Cloaked in suspicion: franchises

"The big problem is that there's such an imbalance of power in the relationship [between franchisees and franchisors]," she says. "That transparency and trust, they're extremely important, and it's the franchisors that hold all of the information and if they don't want to share it then you have no way to get access to it." De Leeuw acknowledges critics who say franchisees must do their homework before entering a system, but says: "You can't plan for the conduct you might be subjected to once you're in that contract."

The Australian
May 28, 2010

Cloaked in suspicion: franchises
Cameron Cooper

OFTEN seen as one of the enduring success stories of the Australian economy, franchising has a dark side of mistrust and acrimony.

A new report, titled Towards Conflict Resolution, from Griffith University's Asia-Pacific Centre for Franchising Excellence, reveals 28 per cent of franchisees could not count on their franchisor to be honest in business dealings, while 30 per cent could not trust franchisors to keep promises.

Lead researcher and centre director Lorelle Frazer says although the study's findings raise some concerns, conflict is inevitable in all business relationships.

"What it probably tells franchisors is that they need to work harder at earning the trust of franchisees and not just take it for granted," she says.

The report, based on surveys with 350 franchisees, highlights several areas of franchisee dissatisfaction, including franchisor support, system compliance, franchise fees and communication. Lack of transparency around business promises and likely profitability is also a sticking point, along with a perceived failure to engage franchisees in the decision-making process.

"[Franchisors] need to be more inclusive," Frazer says. "It's only when they're kept out in the dark that the franchisees will start to want to network with each other and air all the gripes instead of having the opportunity to be up-front."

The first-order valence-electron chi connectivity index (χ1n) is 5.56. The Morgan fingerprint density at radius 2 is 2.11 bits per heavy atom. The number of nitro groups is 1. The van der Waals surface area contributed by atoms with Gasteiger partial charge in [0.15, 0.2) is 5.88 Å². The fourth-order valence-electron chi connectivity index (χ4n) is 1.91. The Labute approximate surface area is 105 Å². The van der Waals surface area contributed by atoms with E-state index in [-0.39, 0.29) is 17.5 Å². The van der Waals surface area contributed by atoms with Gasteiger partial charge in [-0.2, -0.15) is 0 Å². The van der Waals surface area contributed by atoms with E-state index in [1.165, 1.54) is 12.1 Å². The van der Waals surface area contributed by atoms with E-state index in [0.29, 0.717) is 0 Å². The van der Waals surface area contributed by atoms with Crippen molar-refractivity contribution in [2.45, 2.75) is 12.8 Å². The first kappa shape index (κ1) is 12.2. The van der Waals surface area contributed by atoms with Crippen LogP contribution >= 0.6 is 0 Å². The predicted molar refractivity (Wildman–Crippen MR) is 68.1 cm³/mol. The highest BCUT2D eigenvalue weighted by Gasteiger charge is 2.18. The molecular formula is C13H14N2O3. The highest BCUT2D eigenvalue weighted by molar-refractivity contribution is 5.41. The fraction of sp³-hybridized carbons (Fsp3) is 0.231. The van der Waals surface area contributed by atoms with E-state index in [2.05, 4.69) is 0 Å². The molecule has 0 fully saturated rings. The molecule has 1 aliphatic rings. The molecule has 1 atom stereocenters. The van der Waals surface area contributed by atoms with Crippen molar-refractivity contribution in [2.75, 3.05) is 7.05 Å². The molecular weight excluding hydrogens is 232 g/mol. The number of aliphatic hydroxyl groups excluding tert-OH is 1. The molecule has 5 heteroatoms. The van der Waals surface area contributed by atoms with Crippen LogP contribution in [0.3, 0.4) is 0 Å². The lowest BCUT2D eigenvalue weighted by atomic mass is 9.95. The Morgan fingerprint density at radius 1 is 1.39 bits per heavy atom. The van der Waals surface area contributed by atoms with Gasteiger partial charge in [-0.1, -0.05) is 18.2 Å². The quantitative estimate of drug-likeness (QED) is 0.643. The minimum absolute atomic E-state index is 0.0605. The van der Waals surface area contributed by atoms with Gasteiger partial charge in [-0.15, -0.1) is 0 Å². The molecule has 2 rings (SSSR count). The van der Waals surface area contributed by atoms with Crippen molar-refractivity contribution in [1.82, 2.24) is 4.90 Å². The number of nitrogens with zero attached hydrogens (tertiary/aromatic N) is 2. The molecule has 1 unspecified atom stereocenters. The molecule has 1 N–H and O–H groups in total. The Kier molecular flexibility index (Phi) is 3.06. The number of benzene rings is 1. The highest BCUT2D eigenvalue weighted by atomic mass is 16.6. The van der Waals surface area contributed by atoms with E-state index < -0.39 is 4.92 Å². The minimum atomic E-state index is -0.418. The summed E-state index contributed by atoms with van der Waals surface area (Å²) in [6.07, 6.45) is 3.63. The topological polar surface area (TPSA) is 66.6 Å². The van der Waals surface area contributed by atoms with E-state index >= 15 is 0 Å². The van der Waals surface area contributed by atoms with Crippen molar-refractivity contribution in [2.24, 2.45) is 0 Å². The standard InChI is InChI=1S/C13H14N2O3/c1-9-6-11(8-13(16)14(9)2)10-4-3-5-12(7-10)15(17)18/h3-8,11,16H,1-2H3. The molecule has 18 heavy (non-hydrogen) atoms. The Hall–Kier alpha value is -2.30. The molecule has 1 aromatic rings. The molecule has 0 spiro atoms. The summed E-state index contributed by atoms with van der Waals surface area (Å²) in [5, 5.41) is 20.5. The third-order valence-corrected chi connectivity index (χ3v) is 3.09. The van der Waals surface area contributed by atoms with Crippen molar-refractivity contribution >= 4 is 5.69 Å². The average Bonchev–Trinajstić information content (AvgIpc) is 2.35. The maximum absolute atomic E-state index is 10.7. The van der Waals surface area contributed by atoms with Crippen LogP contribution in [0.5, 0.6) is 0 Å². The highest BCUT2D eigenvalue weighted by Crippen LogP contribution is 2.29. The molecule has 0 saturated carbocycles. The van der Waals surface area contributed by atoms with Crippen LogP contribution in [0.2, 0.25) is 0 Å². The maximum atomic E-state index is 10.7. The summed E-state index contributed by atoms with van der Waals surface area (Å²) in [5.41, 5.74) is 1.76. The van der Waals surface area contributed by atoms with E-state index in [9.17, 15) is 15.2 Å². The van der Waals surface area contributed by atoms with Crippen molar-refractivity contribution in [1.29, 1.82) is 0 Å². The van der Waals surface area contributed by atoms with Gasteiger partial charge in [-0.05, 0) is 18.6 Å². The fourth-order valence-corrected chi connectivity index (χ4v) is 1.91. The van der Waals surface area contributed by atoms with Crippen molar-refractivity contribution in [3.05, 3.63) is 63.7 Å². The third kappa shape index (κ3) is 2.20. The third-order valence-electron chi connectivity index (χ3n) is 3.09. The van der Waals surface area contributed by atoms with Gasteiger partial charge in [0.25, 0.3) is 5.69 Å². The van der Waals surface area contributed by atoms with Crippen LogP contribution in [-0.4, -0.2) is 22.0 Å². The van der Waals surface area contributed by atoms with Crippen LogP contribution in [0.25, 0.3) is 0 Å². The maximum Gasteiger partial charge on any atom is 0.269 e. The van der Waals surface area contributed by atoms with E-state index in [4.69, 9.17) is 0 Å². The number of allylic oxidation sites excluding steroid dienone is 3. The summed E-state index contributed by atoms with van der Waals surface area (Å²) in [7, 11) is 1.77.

The report's findings come as no surprise to ex-franchisees such as Deanne de Leeuw (Bakers Delight), Nicole Hoy (Allphones) and Kristine Patterson (SureSlim), who have been involved in protracted legal disputes with their former franchisors.

De Leeuw once operated three Bakers Delight stores on the NSW south coast before claiming unconscionable franchisor conduct forced her out of business. She has spent years fighting her case through avenues such as the NSW Industrial Relations Commission. In 2007, her case prompted federal MP Joanna Gash to raise allegations in federal parliament of fraudulent and intimidating conduct from Bakers Delight. Following investigations covering the de Leeuw case and others involving Bakers Delight franchisees, the Australian Competition and Consumer Commission cleared Bakers Delight of wrongdoing in 2008, and the franchisor argues it has been vindicated.

Undeterred, de Leeuw is still engaged in legal proceedings with Bakers Delight and is a vehement supporter of law changes and greater protections for franchisees through advocacy website bdlies.wordpress.com, one of a growing number of online forums venting franchisee anger.

"The big problem is that there's such an imbalance of power in the relationship [between franchisees and franchisors]," she says. "That transparency and trust, they're extremely important, and it's the franchisors that hold all of the information and if they don't want to share it then you have no way to get access to it."

De Leeuw acknowledges critics who say franchisees must do their homework before entering a system, but says: "You can't plan for the conduct you might be subjected to once you're in that contract." She also advises prospective franchisees to "question everything, verify everything" and get specialist legal advice on contracts.

Steve Wright, executive director of the Franchise Council of Australia, defends the sector and says at any given time disputation between franchisees and franchisors involves as little as 1 per cent to 2 per cent of franchising agreements.